Skip to main
University-wide Navigation

LEXINGTON, Ky, (October 21, 2020) — The scientific method is a universal process that crosses boundaries and embraces new hypotheses. Researchers sharing their data is incredibly important as it allows science to build off past data, encouraging collaborations. University of Kentucky College of Pharmacy (UKCOP) associate professor Björn Bauer has experienced first-hand the impact of successful collaborations with his research on the blood-brain barrier.

Bauer and his team of six co-investigators recently received $2.9 million from the National Institutes of Health (NIH) to support their mission to find therapeutic strategies to resolve neurovascular inflammation and repair blood-brain barrier dysfunction in epilepsy.

Along with Bauer, Anika Hartz (Sanders-Brown Center on Aging), Dick Kryscio (SBCoA), Ai-Ling Lin (SBCoA), Jim Pauly (UKCOP), Sridhar Sunderam (UK College of Engineering), and Bret Smith (College of Medicine) bring their unique perspective and area of expertise to the team. Their cross-college collaboration has been a critical pillar to the group's success, allowing them to look at epilepsy from multiple angles.

The University of Kentucky team focused on the blood-brain barrier in relation to epilepsy and other brain disorders like brain tumors and Alzheimer’s, making significant strides toward discovering alternative treatment methods.

In 2015, over 3.4 million adults were diagnosed with epilepsy. While progress continues, 30% of people with epilepsy still do not respond well to their current anti-seizure medications. Researchers like Bauer are continuously looking for ways to decrease these numbers and find an alternative treatment method for patients.

“This grant will allow us to continue our research and potentially change the way future researchers approach epilepsy and other neurological diseases. Understanding blood-brain barrier function is critical for devising new therapeutic strategies to enhance brain drug delivery, improve brain protection, and treat brain disorders,” said Bauer.

Bauer’s research has been helpful in more than just the study of epilepsy—several studies have used the information his team has gathered to advance their projects. One such project is by fellow UKCOP faculty Linda Dwoskin, Ph.D., and her research on methamphetamine use disorder.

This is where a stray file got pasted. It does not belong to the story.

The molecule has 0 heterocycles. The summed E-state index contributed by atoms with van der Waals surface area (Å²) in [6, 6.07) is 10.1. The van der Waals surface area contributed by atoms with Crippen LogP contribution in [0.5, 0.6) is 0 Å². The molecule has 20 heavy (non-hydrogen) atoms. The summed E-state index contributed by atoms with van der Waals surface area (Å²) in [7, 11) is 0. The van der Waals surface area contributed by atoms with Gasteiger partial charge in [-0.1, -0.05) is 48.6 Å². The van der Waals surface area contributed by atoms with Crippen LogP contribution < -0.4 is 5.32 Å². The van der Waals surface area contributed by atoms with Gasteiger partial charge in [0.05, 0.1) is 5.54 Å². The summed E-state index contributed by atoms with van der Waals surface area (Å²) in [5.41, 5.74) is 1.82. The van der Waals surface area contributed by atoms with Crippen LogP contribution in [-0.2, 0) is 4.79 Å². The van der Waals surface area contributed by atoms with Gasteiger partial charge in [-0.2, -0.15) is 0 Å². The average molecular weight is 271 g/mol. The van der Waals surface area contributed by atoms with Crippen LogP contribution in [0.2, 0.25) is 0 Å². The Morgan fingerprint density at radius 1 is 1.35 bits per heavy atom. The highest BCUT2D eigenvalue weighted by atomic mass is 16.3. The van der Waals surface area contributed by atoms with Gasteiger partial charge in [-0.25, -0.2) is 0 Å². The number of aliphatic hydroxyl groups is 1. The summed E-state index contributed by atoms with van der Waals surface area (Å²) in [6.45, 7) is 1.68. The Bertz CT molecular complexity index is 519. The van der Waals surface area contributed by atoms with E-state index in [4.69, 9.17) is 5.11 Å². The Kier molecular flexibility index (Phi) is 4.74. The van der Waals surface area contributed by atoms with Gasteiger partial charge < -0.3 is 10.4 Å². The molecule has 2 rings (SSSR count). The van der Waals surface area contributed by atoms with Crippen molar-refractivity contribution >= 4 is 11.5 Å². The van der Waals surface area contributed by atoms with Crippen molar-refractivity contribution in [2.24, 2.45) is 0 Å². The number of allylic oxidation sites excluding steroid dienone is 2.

“When it comes to Björn, he wants to help everyone. One of the ways he does that is by making his team's research easily accessible. Referencing his work has been very beneficial in our lab and opened new doors in our research. Not everyone is willing to put in the time and effort to be so collaborative; it's incredibly helpful,” said Dwoskin.

Bauer’s spirit of collaboration continued as he worked with Hartz from UK’s Sanders-Brown Center on Aging and the University of Alabama’s Brandon Kim to host the Brain Barriers Virtual 2020 (BBV2020) Seminar Series. The goal of BBV2020 was to provide a forum for scientists worldwide to come together online during the current global pandemic and share their knowledge of the blood-brain barrier.

The virtual seminar series ran throughout the summer. They provided a platform for scientific speakers to present their work and community members to participate and discuss research on the blood-brain barrier.

Bauer’s commitment to collaboration and making information accessible to everyone has helped streamline several studies' processes. The ease of accessibility to his work and the strength of the research has positioned Bauer at the forefront of blood-brain barrier research, making him a key thought leader in changing the way brain diseases are studied.

“That’s one of the biggest takeaways from my time at UKCOP: the benefits of an integrated research approach. Science is one of the few universal languages of the world, and by sharing it, our potential becomes limitless,” said Bauer.

We wish to remember and honor those who inhabited this Commonwealth before the arrival of the Europeans. Briefly occupying these lands were the Osage, Wyndott tribe, and Miami peoples. The Adena and Hopewell peoples, who are recognized by the naming of the time period in which they resided here, were here more permanently. Some of their mounds remain in the Lexington area, including at UK’s Adena Park.

In more recent years, the Cherokee occupied southeast Kentucky, the Yuchi southwest Kentucky, the Chickasaw extreme western Kentucky and the Shawnee central Kentucky including what is now the city of Lexington. The Shawnee left when colonization pushed through the Appalachian Mountains. Lower Shawnee Town ceremonial grounds are still visible in Greenup County.

We honor the first inhabitants who were here, respect their culture, and acknowledge the presence of their descendants who are here today in all walks of life including fellow pharmacists and healthcare professionals.